I am presenting this information as a speaker to present statistical information at a conference.
To prepare, this information is important:
Finding the number of deaths in the United States due to each of the following medical conditions in each of these years; 1985, 1990, 1995, and 2002.:
Plot the data for each disease as points in a rectangular coordinate system.
Using a smooth line, connect the data points for each disease graph.
Using each curve, make a reasonable prediction as to the number of deaths we might expect in 2005 due to each of these medical conditions.
In addition, I must include responses to these questions with my submission.
1) Can the graphs constructed be classified as functions? Explain.
2) Why is it reasonable that negative numbers are excluded from both the domain and the range of each of the disease graphs? What would the real-world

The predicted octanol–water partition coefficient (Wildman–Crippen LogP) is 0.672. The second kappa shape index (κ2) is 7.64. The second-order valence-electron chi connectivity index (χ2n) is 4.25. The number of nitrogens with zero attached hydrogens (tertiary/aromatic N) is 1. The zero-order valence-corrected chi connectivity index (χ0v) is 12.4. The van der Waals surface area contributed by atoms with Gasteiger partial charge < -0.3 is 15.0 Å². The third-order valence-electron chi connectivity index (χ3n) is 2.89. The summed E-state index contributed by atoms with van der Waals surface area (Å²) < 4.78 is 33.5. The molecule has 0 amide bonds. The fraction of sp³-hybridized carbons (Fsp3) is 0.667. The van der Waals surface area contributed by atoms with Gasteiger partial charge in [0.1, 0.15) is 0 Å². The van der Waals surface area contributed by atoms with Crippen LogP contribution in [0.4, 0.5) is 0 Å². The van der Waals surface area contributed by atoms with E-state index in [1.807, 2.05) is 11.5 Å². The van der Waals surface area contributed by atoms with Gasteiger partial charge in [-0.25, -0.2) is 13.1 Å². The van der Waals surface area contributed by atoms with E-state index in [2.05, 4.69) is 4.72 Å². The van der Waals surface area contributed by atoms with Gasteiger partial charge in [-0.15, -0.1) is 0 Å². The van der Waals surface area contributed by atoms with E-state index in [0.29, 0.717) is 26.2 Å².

implications be if these numbers were actually part of the domain and/or range?
If you go to the National Center for Health Statistics at http://www.cdc.gov/nchs/Default.htm, you should be able to find the relevant material. Under the Top Ten Links, go to the Deaths/Mortality link, and from there to the "Tabulated Data" section. Once you download the files, you can search for the relevant conditions. For heart diseases search the term "Diseases of Heart."
Some of these files are really huge, but they do contain very specific detailed numbers. For example, on page 373 of document entitled "gmwk290a.pdf", you will find that in 1995, ...
Functions and Graphs are discussed with regard to Heart Disease, Cancer and AIDS. Trends and Real World Implications are investigated. This is a "point you in the right direction" type of solution.